The hash package: hashes come to R

July 26, 2009

Perl has hashes. Python has dictionaries. Why doesn’t R have an equivalent? Hash tables and associative arrays are indispensable tools for the programmer. One of the most common and basic tasks of a programmer is to “look up” or “map” a key to a value. In fact, there are projects whose sole raison d’ĂȘtre is making the hash as fast and as efficient as possible.

R actually has two equivalents, both lacking. The first is R’s named vectors and lists. Elements of vectors and lists can be accessed by name, through the standard R methods:


Vectors are not stored using internal hash tables and as they grow large, performance can suffer. The performance impact is tangible even on small lists. For programs doing many look-ups or look-ups on many objects, this can create a bottleneck.

R’s environments are much closer to Perl hashes and Python’s dictionary. The structure of the environment is a hash table internally and look-ups do not appreciably degrade with object size. To use a R environment, you need to create it and assign key-value pairs to it.

hash = new.env(hash=TRUE, parent=emptyenv(), size=100L)
assign(key, value, hash)
get(key, hash)

We can even get the keys from the hash with the ls function:

ls( env=hash )

This works well and perfomance is good. So what’s the problem?

Usability. In designing, the S language, John Chambers put much thought into how the analyst and statistician interact with data. All varaibles are designed to be vectors and a standard set of accessors( $, [, [[ ) were defined to retrieve and set slices, subsets or elements of the data. The problem is that R environments don’t follow this pattern. And this is where the hash package comes in.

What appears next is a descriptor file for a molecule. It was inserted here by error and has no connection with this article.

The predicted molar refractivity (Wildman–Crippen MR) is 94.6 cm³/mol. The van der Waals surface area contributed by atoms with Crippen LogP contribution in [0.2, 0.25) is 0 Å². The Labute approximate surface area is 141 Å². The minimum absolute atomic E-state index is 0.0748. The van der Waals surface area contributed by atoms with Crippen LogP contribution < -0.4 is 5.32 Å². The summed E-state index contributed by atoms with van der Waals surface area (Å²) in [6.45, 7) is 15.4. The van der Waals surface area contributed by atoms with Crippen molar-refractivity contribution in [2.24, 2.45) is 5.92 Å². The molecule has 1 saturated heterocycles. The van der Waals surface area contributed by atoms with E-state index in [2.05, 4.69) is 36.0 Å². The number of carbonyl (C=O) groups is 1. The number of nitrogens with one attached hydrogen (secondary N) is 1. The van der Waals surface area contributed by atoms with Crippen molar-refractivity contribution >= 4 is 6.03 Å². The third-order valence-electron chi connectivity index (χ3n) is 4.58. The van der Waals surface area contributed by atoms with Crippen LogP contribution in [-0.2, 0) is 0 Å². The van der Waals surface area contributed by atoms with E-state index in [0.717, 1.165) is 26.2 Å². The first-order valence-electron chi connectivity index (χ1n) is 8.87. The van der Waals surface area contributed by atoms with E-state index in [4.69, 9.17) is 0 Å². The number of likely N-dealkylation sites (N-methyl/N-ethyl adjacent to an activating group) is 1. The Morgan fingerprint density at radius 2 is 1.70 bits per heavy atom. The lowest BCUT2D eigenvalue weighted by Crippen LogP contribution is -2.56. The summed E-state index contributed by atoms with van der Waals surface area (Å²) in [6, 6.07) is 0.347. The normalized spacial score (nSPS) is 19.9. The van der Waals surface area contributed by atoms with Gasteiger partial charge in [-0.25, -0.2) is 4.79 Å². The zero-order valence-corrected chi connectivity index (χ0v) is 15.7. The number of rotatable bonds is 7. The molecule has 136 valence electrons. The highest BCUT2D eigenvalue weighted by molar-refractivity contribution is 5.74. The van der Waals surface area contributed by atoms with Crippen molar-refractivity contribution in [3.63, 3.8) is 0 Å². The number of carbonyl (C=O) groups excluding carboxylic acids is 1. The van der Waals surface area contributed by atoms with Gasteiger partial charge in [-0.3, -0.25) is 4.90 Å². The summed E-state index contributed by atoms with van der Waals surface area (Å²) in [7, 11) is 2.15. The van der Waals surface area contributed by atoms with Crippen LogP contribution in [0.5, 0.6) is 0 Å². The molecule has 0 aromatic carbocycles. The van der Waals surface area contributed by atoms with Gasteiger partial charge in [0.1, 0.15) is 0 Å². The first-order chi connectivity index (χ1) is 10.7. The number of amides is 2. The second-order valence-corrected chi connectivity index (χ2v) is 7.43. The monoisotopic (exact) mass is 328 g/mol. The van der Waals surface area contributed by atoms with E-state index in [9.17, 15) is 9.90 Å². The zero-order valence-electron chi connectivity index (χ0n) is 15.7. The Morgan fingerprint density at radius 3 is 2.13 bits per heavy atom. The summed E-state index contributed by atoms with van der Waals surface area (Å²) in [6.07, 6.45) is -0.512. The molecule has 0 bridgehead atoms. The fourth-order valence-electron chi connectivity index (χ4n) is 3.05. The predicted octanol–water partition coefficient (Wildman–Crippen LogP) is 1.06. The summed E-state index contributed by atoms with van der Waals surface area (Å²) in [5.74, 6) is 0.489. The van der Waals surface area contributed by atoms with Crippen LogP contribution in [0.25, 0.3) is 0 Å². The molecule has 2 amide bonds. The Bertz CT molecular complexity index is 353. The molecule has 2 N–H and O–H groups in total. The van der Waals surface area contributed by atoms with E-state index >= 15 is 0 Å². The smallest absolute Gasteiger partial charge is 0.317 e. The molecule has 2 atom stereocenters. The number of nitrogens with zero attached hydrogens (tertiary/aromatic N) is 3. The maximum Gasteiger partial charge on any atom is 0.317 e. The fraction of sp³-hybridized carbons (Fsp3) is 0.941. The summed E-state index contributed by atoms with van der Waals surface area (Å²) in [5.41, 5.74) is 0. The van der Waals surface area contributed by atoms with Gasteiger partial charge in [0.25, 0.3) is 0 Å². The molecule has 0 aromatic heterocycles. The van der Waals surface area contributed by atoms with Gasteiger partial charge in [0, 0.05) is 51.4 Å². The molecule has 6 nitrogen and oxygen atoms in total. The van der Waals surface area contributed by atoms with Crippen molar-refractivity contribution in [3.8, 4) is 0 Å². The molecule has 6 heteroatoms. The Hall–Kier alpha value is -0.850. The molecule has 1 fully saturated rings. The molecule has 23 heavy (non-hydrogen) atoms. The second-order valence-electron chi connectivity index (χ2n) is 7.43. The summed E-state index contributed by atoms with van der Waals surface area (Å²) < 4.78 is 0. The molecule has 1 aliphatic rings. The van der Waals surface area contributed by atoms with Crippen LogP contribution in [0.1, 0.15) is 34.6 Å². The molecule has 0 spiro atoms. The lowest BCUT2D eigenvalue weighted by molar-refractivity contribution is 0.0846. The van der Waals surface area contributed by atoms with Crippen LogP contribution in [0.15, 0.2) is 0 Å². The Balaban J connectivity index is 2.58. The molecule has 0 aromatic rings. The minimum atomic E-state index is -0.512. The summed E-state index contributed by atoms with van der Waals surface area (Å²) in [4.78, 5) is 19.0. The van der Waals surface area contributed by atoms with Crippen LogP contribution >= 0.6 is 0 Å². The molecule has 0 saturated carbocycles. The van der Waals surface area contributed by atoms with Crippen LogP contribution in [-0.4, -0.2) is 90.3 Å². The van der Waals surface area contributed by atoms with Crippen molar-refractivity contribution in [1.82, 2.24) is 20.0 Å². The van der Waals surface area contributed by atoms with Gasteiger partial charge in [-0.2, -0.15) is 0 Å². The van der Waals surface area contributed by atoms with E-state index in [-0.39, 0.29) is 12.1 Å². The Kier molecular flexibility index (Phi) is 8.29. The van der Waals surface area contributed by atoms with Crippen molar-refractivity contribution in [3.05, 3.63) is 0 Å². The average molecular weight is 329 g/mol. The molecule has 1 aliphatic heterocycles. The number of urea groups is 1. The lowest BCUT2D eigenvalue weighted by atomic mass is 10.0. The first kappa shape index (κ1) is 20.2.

The hash package is designed to provide an R-syntax to R’s environments and give programmers a hash. The package provides one constructor function, hash that will take a variety of arguments, always doing the right thing. All of the following work:

hash( keys=c('foo','bar','baz'), values=1:3 )
hash( foo=1, bar=2, baz=3 )
hash( c( foo=1, bar=2, baz=3 ) )
hash( list( foo=1, bar=2, baz=3 ) )
hash( c('foo','bar','baz'), 1:3 )

It pretty much does what you mean.

The standard accessors: [, [[, $ are also available.

h <- hash( c('foo','bar','baz'), 1:3 )
h[ c('foo','bar') ]
h[[ 'foo' ]]

As does their corresponding replacement methods.

h <- hash( c('foo','bar','baz'), 1:3 )
h[ c('foo','bar') ] <- c( 'fred', 'wilma' )
h[[ 'foo' ]] <- 'dino'
h$foo <- 'bam bam'

There you have it, hashes for R.

I (CB) am the maintainer of the package, so if you have any suggestions for the package, please let me know.